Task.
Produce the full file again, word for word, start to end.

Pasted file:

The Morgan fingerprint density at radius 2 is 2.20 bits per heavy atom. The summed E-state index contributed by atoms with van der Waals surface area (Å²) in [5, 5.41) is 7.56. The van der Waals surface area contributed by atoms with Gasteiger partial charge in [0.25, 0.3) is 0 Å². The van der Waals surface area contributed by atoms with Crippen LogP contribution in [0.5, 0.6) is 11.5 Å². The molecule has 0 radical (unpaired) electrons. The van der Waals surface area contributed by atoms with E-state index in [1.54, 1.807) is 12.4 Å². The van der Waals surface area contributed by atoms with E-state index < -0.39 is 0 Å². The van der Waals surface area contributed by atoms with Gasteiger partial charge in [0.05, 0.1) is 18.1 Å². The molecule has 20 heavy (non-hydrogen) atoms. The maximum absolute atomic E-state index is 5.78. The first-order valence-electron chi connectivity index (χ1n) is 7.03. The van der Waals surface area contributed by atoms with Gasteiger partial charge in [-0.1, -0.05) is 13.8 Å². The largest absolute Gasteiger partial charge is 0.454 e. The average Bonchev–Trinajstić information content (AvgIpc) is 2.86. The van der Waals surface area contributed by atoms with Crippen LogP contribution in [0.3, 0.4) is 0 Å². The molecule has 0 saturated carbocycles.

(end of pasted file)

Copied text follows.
The Morgan fingerprint density at radius 2 is 2.20 bits per heavy atom. The summed E-state index contributed by atoms with van der Waals surface area (Å²) in [5, 5.41) is 7.56. The van der Waals surface area contributed by atoms with Gasteiger partial charge in [0.25, 0.3) is 0 Å². The van der Waals surface area contributed by atoms with Crippen LogP contribution in [0.5, 0.6) is 11.5 Å². The molecule has 0 radical (unpaired) electrons. The van der Waals surface area contributed by atoms with E-state index in [1.54, 1.807) is 12.4 Å². The van der Waals surface area contributed by atoms with E-state index < -0.39 is 0 Å². The van der Waals surface area contributed by atoms with Gasteiger partial charge in [0.05, 0.1) is 18.1 Å². The molecule has 20 heavy (non-hydrogen) atoms. The maximum absolute atomic E-state index is 5.78. The first-order valence-electron chi connectivity index (χ1n) is 7.03. The van der Waals surface area contributed by atoms with Gasteiger partial charge in [-0.1, -0.05) is 13.8 Å². The largest absolute Gasteiger partial charge is 0.454 e. The average Bonchev–Trinajstić information content (AvgIpc) is 2.86. The van der Waals surface area contributed by atoms with Crippen LogP contribution in [0.3, 0.4) is 0 Å². The molecule has 0 saturated carbocycles.